Learn more about how the Abnormal platform deployed with native API integration and stops business email compromise by requesting a demo today.


Prevent the Attacks That Matter Most

Get the Latest Email Security Insights

Subscribe to our newsletter to receive updates on the latest attacks and new trends in the email threat landscape.

Demo 2x 1

See the Abnormal Solution to the Email Security Problem

Protect your organization from the attacks that matter most with Abnormal Integrated Cloud Email Security.

Related Posts

B 05 13 22 Spring Product Release
This quarter, the team at Abnormal launched new features to improve lateral attack detection, role-based access control (RBAC), and explainable AI. Take a deep dive into all of the latest product enhancements.
Read More
B 05 11 22 Champion Finalist
Abnormal has been selected as a Security Customer Champion finalist in the Microsoft Security Excellence Awards! Here’s a look at why.
Read More
Blog series c cover
When we raised our Series B funding 18 months ago, I promised our customers greater value, more capabilities, and better customer support. We’ve delivered on each of those promises and as we receive an even larger investment, I’m excited about how we can continue to further deliver on each of them.
Read More
B 05 09 22 Partner Community
It’s an honor to be named one of CRN’s 2022 Women of the Channel. Here’s why I appreciate the award and what I love about being a Channel Account Manager at Abnormal.
Read More
B 05 05 22 Fast Facts
Watch this short video to learn current trends and key issues in cloud email security, including how to protect your organization against modern threats.
Read More
B 05 03 22
Like all threats in the cyber threat landscape, ransomware will continue to evolve over time. This post builds on our prior research and looks at the changes we observed in the ransomware threat landscape in the first quarter of 2022.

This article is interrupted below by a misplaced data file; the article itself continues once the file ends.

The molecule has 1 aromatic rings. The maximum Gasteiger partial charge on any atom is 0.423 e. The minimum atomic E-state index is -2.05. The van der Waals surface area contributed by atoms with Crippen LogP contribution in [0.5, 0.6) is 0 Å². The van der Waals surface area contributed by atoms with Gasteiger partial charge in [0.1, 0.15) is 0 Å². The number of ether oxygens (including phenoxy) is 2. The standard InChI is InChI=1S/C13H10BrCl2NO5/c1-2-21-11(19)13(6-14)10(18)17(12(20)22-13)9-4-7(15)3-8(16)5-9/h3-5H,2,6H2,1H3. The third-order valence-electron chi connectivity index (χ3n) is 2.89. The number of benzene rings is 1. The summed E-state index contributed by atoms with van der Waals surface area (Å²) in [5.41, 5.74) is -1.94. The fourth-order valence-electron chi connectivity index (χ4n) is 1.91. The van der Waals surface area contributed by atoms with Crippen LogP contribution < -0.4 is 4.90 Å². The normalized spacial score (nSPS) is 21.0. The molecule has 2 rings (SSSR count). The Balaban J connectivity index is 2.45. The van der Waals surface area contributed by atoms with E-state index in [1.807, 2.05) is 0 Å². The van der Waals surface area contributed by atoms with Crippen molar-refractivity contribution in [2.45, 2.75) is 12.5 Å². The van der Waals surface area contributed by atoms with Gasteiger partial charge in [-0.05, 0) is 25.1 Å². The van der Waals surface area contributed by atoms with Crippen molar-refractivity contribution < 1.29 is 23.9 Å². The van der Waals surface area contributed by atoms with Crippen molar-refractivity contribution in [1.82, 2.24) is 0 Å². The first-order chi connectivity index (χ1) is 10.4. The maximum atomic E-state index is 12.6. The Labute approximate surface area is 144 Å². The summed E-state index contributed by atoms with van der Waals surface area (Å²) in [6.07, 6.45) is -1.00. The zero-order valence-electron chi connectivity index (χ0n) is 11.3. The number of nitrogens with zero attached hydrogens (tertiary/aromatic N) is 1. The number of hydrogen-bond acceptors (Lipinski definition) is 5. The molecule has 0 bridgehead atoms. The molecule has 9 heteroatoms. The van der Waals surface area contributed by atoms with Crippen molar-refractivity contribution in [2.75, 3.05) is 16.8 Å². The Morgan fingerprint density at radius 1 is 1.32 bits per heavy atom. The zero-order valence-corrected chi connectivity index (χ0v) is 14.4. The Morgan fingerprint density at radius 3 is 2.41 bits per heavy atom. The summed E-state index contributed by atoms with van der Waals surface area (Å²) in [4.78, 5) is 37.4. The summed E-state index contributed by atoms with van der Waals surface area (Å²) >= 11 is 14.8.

Read More
B 04 28 22 8 Key Differences
At Abnormal, we pride ourselves on our excellent machine learning engineering team. Here are some patterns we use to distinguish between effective and ineffective ML engineers.
Read More
B 04 26 22 Webinar Re Replacing Your SEG
Learn how Microsoft 365 and Abnormal work together to provide comprehensive defense-in-depth protection in part two of our webinar recap.
Read More
Blog mitigate threats cover
Learn about the most common socially-engineered attacks and why these tactics are still so successful—despite a growing awareness from employees.
Read More
B Podcast Engineering8
In episode 8 of Abnormal Engineering Stories, Kevin interviews Saminda Wijegunawardena, an engineering leader who is no stranger to fast-growing enterprise startups.
Read More
B 04 04 22 Webinar Recap Krebs
High-impact emails are on the rise and secure email gateways (SEGs) don’t have the functionality to mitigate them. Learn how your SEG is letting you down.
Read More
B 04 19 22 Facebook Phishing
While phishing emails have long been a popular way to steal Facebook login credentials, we’ve recently seen an increase in more sophisticated phishing attacks.
Read More